SCOTUS to hear USERRA discrimination case

With so many reserve service members returning home to a less-than-robust economy (I’m being generous), it shouldn’t be a surprise to find the number of USERRA violations has skyrocketed, according to

Last week, we reported on a Sixth Circuit case in which one such service member was fired because IBM refused to reintegrate him because he had fallen behind the technology while serving in Afghanistan. The Sixth Circuit upheld the firing in that case, in part because of procedural mistakes by the plaintiff, and in part because the veteran accepted a severance buyout.

Other service members have not been so lucky. The U.S. Supreme Court has granted cert to hear a case that veteran’s groups hope will curb the number of discrimination claims filed with the the Department of Defense’s Employer Services for Guard and Reserves unit.

In Staub v Proctor Hospital, Vincent Staub returned from service in Operation Iraqi Freedom, where he trained Army personnel on how to establish a radiology unit in a combat environment.

Before he was recalled, his supervisor had systematically disregarded his military obligations by scheduling him to work on weekends, knowing he needed one weekend a month for his reserve duty. She forced Staub to use his vacation days and posted bulletins asking his co-workers to volunteer to cover his shifts.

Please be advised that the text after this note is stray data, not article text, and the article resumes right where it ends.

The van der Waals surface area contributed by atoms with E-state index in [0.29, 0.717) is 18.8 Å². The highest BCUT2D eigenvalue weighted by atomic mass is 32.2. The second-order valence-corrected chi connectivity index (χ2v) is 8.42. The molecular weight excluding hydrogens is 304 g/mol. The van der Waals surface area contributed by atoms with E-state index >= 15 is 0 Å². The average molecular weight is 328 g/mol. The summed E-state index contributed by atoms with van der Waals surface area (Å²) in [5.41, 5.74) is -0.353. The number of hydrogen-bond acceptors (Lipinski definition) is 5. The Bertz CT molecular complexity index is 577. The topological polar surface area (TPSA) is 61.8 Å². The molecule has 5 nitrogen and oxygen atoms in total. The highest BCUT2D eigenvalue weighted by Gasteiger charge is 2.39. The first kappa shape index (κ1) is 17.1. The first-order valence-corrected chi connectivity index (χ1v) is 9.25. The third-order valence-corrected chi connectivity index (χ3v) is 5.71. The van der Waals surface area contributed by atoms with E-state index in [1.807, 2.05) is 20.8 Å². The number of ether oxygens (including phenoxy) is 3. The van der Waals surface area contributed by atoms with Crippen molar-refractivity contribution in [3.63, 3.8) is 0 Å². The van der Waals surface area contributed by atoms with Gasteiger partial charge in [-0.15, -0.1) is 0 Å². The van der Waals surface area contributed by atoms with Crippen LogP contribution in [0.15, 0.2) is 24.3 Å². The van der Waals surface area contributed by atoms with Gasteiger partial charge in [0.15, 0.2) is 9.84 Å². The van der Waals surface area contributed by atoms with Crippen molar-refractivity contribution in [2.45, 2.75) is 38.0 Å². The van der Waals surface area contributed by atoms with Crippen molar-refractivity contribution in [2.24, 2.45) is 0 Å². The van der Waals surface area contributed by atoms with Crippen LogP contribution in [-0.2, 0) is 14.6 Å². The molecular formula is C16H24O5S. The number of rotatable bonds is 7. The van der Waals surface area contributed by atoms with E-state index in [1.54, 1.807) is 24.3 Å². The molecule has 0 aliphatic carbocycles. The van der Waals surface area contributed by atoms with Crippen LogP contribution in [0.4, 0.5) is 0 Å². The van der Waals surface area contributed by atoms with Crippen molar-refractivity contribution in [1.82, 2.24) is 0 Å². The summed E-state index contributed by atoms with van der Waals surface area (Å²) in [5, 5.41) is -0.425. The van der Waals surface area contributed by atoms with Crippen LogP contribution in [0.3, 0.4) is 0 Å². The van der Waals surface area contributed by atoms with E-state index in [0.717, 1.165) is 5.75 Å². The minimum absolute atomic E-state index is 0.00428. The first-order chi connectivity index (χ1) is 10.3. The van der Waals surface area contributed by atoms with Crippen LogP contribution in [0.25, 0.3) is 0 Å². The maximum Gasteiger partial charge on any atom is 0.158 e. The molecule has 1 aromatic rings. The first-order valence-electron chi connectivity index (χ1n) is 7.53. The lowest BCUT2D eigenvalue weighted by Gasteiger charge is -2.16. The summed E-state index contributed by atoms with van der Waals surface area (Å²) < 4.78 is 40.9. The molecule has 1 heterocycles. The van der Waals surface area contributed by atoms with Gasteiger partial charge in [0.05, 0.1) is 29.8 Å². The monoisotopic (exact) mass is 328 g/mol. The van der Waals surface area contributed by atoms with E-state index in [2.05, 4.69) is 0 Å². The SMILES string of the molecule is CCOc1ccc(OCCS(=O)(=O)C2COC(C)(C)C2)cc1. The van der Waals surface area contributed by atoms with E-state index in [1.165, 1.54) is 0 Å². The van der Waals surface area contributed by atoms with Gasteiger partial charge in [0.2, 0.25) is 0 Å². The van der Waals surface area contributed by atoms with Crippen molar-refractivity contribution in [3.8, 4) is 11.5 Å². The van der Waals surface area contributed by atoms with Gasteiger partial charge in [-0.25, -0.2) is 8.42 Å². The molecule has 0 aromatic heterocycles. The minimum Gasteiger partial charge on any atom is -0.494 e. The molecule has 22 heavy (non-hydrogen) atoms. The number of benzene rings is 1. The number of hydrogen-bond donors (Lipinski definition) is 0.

The supervisor told him and others his reserve duty was “bull[BLEEP]” and told him to “get the [BLEEP] out” of her office. She even went as far as to call the administrator of his military unit and asked for Staub to be excused. When she was told the weekend drilling was mandatory, she called the administrator an “[BLEEP]hole” and hung up on him.

Another supervisor referred to his military drill weekends as “Army Reserve bull[BLEEP]” and “a bunch of smoking and joking and a waste of taxpayers’ money.” Despite this, Staub had excellent performance reviews as late as four months before he was fired.

He was later fired for two incidents: one, in which he broke a rule that both he and another co-worker testified did not exist at the time he allegedly broke it, and two, for the heinous act of phoning his supervisor to say he was going to lunch with the same co-worker and not having that voicemail received before another supervisor decided to fire him. The other co-worker was not disciplined.

He sued the hospital for discriminating against his veteran/reserve status in violation of USERRA. A jury found the employer’s actions were largely motivated by Staub’s veteran/reserve status. The 7th U.S. Circuit Court of Appeals reversed the verdict, saying that the human resources vice president that delivered the news of his firing was not under the “singular influence” of the allegedly biased supervisors.